Saudi Arabia isn't the only oil-dependent nation struggling to make ends meet in the wake of weak oil prices. For the first time since its establishment in 1996, the Norwegian government is starting to withdraw money from its sovereign wealth fund to cover government expenses. In fact, in the first half of 2016 the government has withdrawn $5.4 billion. Moreover, withdrawals are expected to accelerate in 2H 2016 reaching nearly $20 billion, a run-rate that would have them exceeding the fiscal limits imposed on fund withdrawals of 4% of assets, or $36 billion. To put those withdrawals into perspective, Norway's economy is roughly $375 billion and federal spending accounts for roughly 60% or $225BN. Therefore, a $20BN withdrawal in 2H 2016 represents roughly 18% of total government spending.
In an interview with Bloomberg, Egil Matsen, the Deputy Governor at Norway’s Central Bank, said the withdrawals are starting to impact the manner in which the fund manages its risk profile.
"Relevant for how we think about the risk-bearing capacity of the fund. Say you have a decline in the equity market, and these returns have been partly funding the government, do you want variations in international financial markets to have a direct impact on fiscal policy?”
Matsen, among others, has also questioned whether the 4% fiscal limits on withdrawals are the right cap in the current return environment noting that “as the older bonds come to maturity and are reinvested, a big chunk of that will be reinvested in bonds with very low or even negative yields.”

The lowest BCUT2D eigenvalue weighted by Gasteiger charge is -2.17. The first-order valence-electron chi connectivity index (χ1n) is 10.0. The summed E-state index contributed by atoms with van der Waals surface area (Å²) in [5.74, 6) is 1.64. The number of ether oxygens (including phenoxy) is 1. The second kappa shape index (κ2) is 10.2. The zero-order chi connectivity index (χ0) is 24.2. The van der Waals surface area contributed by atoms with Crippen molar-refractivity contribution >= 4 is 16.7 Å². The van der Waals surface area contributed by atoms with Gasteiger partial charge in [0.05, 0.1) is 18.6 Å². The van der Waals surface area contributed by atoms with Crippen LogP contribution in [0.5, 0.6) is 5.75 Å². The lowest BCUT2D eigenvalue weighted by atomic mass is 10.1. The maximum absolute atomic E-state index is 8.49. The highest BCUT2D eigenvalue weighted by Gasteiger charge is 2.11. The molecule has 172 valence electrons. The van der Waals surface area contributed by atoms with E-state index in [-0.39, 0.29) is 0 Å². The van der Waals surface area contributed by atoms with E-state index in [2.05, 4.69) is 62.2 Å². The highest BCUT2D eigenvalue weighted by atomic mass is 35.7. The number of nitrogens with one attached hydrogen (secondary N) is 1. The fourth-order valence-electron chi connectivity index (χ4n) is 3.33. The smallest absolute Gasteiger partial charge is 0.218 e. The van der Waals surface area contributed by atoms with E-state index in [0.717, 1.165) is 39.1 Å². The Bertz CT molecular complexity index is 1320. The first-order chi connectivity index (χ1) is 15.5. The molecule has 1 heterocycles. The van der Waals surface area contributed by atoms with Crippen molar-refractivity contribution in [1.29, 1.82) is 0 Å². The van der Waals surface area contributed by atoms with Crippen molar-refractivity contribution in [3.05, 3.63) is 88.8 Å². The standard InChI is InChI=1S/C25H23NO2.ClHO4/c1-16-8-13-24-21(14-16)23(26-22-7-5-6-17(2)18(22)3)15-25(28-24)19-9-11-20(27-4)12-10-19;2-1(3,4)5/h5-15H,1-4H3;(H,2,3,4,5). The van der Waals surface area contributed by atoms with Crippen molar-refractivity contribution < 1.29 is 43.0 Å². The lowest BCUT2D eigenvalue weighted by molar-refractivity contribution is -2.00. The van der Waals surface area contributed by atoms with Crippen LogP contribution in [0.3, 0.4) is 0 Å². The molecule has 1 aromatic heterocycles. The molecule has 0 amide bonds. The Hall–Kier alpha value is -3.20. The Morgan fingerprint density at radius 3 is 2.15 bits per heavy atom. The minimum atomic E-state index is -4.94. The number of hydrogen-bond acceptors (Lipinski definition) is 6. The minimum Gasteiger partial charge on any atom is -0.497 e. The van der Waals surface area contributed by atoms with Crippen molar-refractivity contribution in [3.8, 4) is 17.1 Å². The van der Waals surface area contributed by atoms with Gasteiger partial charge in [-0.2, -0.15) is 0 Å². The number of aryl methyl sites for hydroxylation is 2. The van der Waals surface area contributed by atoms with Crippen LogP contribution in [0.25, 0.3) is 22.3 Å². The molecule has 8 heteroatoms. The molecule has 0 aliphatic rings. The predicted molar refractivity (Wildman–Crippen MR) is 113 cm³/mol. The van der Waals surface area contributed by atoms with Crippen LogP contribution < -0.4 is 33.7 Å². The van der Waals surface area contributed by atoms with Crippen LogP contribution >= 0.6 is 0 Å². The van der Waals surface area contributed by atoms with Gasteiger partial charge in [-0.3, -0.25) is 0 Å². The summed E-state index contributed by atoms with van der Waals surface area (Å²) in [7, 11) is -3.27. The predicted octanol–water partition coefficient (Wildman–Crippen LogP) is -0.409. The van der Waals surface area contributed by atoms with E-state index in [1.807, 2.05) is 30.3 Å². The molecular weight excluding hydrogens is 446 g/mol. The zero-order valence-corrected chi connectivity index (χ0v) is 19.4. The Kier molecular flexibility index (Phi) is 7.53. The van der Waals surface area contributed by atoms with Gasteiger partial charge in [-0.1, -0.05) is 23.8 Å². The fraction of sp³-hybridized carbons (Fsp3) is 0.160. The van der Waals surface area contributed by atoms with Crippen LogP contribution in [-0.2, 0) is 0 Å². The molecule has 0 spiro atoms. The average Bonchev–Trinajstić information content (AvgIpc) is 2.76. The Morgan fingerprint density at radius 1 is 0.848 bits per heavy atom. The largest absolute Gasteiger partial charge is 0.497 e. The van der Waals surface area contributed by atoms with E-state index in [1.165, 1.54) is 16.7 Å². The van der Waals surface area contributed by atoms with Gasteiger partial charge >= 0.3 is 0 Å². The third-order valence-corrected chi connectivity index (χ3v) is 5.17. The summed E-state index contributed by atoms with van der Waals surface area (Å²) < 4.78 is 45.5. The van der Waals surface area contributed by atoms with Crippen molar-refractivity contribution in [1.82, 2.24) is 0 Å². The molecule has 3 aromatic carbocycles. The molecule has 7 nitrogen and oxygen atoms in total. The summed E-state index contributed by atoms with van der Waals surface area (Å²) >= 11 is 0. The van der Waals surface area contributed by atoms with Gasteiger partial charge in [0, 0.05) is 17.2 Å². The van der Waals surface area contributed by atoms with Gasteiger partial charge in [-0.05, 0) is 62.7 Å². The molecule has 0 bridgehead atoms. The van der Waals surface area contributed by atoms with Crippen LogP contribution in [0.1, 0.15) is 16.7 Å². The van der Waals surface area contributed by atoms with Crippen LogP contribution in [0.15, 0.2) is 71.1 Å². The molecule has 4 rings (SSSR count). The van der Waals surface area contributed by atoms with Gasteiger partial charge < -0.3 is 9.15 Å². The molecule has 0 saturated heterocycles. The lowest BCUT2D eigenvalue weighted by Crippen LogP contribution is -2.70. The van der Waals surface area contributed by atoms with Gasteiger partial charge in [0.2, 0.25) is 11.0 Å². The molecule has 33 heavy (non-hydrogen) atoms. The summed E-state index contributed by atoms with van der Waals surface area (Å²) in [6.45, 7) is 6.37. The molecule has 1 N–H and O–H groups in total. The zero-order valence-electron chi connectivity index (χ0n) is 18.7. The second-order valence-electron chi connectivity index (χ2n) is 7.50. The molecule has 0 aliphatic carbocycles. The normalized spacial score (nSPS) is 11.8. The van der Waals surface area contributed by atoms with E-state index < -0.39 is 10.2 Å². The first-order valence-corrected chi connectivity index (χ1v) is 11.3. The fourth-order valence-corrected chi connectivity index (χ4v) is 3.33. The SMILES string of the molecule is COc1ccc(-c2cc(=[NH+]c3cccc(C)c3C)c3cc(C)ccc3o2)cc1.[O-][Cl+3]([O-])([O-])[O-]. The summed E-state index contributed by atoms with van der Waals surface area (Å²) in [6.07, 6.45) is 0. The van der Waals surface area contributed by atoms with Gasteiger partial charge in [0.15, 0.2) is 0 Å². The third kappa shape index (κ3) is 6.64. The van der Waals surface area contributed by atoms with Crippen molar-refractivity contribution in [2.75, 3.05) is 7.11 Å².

Matsen also noted that the economic landscape has "changed" since their last review in 2007. Well, that might just be the understatement of the year. In response to that changing economic landscape, Matsen said that fund managers are doing a lot of "internal analytical work" to figure out whether the "correlation structure between equities and bonds has changed since 2007." Seriously?
“We’re doing a lot of internal analytical work now to assess how the economic landscape has changed since the last review of this in 2007,” he said. “It’s a different world. It’s way too early for me to give any preview of our advice, but that’s certainly a big and important decision.”
The fund is also looking at whether the “correlation structure” between equities and bonds has changed since 2007, Matsen said. “There may be data that suggests there’s a different pattern there than in 2007.”
Well, we think you might be on to something with the "thesis" that the "correlation structure" between equities and bonds has shifted since 2007. The fact that equities and bonds are now both trading at all-time highs is a dead give away. In fact, we can save you some time with that "internal analytical work" because, per the chart below, everything is now perfectly correlated...so you can just buy whatever you want really...as long as you buy.
But, certainly updating your view of the "economic landscape" once every 9 years or so is important. Better late than never.